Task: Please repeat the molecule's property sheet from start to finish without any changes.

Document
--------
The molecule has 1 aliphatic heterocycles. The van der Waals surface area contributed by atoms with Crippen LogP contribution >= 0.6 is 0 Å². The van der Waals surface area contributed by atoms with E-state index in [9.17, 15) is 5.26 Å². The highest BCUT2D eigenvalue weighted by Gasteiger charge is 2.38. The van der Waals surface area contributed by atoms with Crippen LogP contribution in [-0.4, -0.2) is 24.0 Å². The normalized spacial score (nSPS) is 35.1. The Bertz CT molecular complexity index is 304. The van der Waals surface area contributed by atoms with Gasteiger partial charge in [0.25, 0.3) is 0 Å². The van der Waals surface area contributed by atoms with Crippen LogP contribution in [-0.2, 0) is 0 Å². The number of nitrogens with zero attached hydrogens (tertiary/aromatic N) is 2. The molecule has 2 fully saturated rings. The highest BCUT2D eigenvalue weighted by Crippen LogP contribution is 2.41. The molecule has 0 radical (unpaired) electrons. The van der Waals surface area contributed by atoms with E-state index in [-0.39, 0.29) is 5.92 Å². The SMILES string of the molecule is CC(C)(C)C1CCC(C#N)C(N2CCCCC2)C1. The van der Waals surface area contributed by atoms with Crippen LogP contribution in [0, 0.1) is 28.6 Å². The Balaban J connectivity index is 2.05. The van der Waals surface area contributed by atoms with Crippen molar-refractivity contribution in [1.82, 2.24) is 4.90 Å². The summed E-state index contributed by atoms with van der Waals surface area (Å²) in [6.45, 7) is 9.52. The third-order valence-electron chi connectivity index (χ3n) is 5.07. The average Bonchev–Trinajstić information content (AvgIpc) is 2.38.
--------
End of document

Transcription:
The molecule has 1 aliphatic heterocycles. The van der Waals surface area contributed by atoms with Crippen LogP contribution >= 0.6 is 0 Å². The van der Waals surface area contributed by atoms with E-state index in [9.17, 15) is 5.26 Å². The highest BCUT2D eigenvalue weighted by Gasteiger charge is 2.38. The van der Waals surface area contributed by atoms with Crippen LogP contribution in [-0.4, -0.2) is 24.0 Å². The normalized spacial score (nSPS) is 35.1. The Bertz CT molecular complexity index is 304. The van der Waals surface area contributed by atoms with Gasteiger partial charge in [0.25, 0.3) is 0 Å². The van der Waals surface area contributed by atoms with Crippen LogP contribution in [-0.2, 0) is 0 Å². The number of nitrogens with zero attached hydrogens (tertiary/aromatic N) is 2. The molecule has 2 fully saturated rings. The highest BCUT2D eigenvalue weighted by Crippen LogP contribution is 2.41. The molecule has 0 radical (unpaired) electrons. The van der Waals surface area contributed by atoms with E-state index in [-0.39, 0.29) is 5.92 Å². The SMILES string of the molecule is CC(C)(C)C1CCC(C#N)C(N2CCCCC2)C1. The van der Waals surface area contributed by atoms with Crippen LogP contribution in [0, 0.1) is 28.6 Å². The Balaban J connectivity index is 2.05. The van der Waals surface area contributed by atoms with Crippen molar-refractivity contribution in [1.82, 2.24) is 4.90 Å². The summed E-state index contributed by atoms with van der Waals surface area (Å²) in [6.45, 7) is 9.52. The third-order valence-electron chi connectivity index (χ3n) is 5.07. The average Bonchev–Trinajstić information content (AvgIpc) is 2.38.